As others have noted, we need to know how the boat is spec'd, but, unless it has a lot of what I would consider to be "bling," I think that price sounds high with a 115.

Best of luck. You've come to a great community for help in your search.
 

Tomc

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Ksharp99.. welcome and you have come to a great, but confusing, place for new owners. Everyone expresses their opinions, which is EXACTLY what you want. And at the same time everyone loves to spend your money to get you the best you can get. Depending on the size of the lake you'll be on, 2 toons may be fine to save some money. If you will just be cruising and fishing, 115 will be great. Many will suggest 150 (it is after all, just your money) just in case you’ll want/need it, but I have found the 115 more than adequate, and I have 2 toons on a 20+ square mile lake. We just cruise, anchor, party, enjoy. No towing, speeding, etc. If you do think about that in the future, I would go for more HP.
 

Renegade34

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I agree, if you’re not on a big lake and don’t plan on doing much for water sports the 2 log with a 115 hp will be just fine. Just be aware that your speed will be drastically reduced once you load it up with any more than 4 adults and some gear with that set up.
 

Bronco

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Mar 16, 2019#16

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I've cut and pasted my first post on this forum below in the hopes that it helps you. One more tip: the members of this forum are extremely adept at emptying your wallet! Beware LOL.

I have a 22 ssbxp with SPS hull and love the swing back configuration. I also wrestled with a 115 but am very happy that I chose the 150:

Reflections on first season of ownership.


"First, thanks to everyone on this forum where I've been lurking on all of the critical information. You all helped me enormously to make decisions in buying a new 22SSBXP swingback tritoon, with a 150 Yamaha and SPS hull. Salt Water Series. It was a fantastic summer and she is safely stored away for the winter.

Given all of the assistance from which I benefited, I'm posting for the first time in an effort to maybe help someone else who is new to pontoons/tritoons sort through the numerous options and layouts. I could not be more happy with my selection.

Layout: I got L shaped seating and a table across from the helm. The swingback with this configuration really helped to maximize seating for my many relatives and visitors. I also really appreciate the center toon storage, even though I dock my boat right at my backyard dock and can just carry stuff from the house. Having the extra space was huge, whether for tubes (we tubed a lot), gear, life jackets, fishing rods, etc, etc. On the Swingback- we LOVE this configuration. It has a lot of storage and people really enjoy lounging out back there with their own built in cupholders, We also have the keeper rail so people can spot tubers and skiers or just sit back there while underway. For how we use the boat, the swingback and keeper rail are must haves. Others of course use their boats differently and Bennington has a huge number of layout choices to match those needs beautifully.

Motor: We tubed a lot and the 150 was plenty of HP to do this. We also deal with some strong tides (more about this later) and it still handled everything that we threw at it. It can move, is really quiet and sips the fuel when you are simply cruising and aren't at full throttle. It is a great match with the SPS hull. I did not get power assist on the hydraulic steering. I don't think I needed it, as the boat handles very well and easily, even at speed. This is a personal preference and many folks have differing wants, needs, etc.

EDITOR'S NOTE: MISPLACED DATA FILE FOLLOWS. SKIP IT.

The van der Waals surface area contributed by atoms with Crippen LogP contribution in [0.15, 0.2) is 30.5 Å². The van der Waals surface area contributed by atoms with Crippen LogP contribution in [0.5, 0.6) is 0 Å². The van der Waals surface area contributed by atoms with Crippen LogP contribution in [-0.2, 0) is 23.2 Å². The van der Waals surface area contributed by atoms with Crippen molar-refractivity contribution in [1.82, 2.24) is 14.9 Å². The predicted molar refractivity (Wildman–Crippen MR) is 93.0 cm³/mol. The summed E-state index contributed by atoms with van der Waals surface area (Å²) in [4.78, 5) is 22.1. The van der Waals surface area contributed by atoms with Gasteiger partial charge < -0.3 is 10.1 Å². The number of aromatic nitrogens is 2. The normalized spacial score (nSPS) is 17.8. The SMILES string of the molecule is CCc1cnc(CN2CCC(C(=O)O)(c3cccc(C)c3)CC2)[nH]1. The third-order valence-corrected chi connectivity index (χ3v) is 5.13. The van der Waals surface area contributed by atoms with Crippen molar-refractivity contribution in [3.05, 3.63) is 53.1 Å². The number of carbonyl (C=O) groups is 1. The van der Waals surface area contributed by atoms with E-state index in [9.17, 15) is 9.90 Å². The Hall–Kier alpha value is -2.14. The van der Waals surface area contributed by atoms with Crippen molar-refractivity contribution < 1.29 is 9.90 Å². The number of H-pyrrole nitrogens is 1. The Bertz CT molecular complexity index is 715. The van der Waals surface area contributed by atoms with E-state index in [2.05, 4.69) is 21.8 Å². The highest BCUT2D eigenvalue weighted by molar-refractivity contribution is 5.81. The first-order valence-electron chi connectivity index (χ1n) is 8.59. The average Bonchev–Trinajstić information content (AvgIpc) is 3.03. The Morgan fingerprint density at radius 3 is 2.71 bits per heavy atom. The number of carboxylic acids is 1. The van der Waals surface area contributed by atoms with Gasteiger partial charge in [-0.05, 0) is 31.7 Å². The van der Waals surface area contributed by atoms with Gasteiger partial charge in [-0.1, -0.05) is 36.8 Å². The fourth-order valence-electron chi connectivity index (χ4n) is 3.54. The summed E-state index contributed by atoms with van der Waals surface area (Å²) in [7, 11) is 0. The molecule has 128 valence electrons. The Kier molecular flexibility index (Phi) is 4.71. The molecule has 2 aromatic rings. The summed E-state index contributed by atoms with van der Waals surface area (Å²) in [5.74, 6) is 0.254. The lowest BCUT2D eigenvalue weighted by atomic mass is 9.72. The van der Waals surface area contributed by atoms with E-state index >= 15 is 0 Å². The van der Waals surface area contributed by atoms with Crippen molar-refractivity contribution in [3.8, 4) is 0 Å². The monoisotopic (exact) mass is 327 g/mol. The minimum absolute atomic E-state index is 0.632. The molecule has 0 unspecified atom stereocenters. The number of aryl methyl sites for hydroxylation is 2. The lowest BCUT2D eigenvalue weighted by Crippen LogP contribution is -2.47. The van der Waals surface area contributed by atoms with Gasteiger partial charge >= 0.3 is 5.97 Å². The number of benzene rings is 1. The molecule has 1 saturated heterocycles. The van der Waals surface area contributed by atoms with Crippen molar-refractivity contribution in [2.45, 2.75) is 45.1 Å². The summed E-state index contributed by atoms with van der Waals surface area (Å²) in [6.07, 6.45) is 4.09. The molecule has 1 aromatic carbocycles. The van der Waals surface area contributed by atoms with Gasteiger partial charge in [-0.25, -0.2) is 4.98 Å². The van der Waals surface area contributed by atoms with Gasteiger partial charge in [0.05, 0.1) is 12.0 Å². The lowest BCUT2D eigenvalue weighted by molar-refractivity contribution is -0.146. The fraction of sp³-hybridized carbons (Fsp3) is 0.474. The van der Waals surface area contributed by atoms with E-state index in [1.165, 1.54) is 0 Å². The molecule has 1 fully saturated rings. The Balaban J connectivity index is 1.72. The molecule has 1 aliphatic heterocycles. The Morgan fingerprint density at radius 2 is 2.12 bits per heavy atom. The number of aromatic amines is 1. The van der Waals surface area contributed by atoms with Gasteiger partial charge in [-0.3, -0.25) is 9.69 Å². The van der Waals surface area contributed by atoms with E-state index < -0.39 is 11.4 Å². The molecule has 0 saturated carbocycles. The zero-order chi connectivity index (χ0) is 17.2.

Extended Decks: The SSBXP layout came standard with bow and stern extended decks. I highly recommend them, especially if you have a tow/tubing bar, fish or just jump off to swim. Getting in and out is a breeze, as is removing and adding the cover. We also have 2 large dogs, and it makes it easier for them to get on and off board quickly. We have Seagrass flooring and we really like it, though the teak flooring looks really good. I don't think that there is a wrong choice here. Easy to clean and not hot to the touch.

Lighting: I got the toe kick lights, cup lights and lighted speakers, but no exterior or underwater lights. I know that people love them, but I really didn't miss them at all. The kids really enjoy the interior lightshow. I didn't get the Bimini lighting. My dealer's rep said "If you are out at night you don't need the Bimini, so you won't see the lights." I don't miss them, though I do see people use them and they seem to enjoy the look and it is a nice effect. Total personal preference.

Stereo: I got the kicker system with an upgraded Wet Sounds amp and sub. It pushes out more than enough sound, even at speed. I did not get the rear speakers even though we beach at sandbars and remote beaches nearby. That may be something I would reconsider, but I haven't missed them yet.

Toon Protection: I added some Vantage Pontoon Guards and wrap. I'm not sure that I needed to, but they gave me peace of mind, especially as this is my first pontoon and learning to navigate it the first few days resulted in some dock bumping. My dock is on a large tidal river right off a small harbor which leads out to Buzzards Bay and Rhode Island Sound. It is a notoriously difficult spot due to wind and strong tides, rip currents, rocks, sandbars that move every year, etc. (Its notorious-Privateers, smugglers and pirates used to hide out here from pursuit back in colonial days). Knowing that the guards are on helped my mental state in challenging conditions, as well as rafting up to other boats. I also bought larger bumpers than what came with the boat. A few Nor'easters later, I'm glad that I did.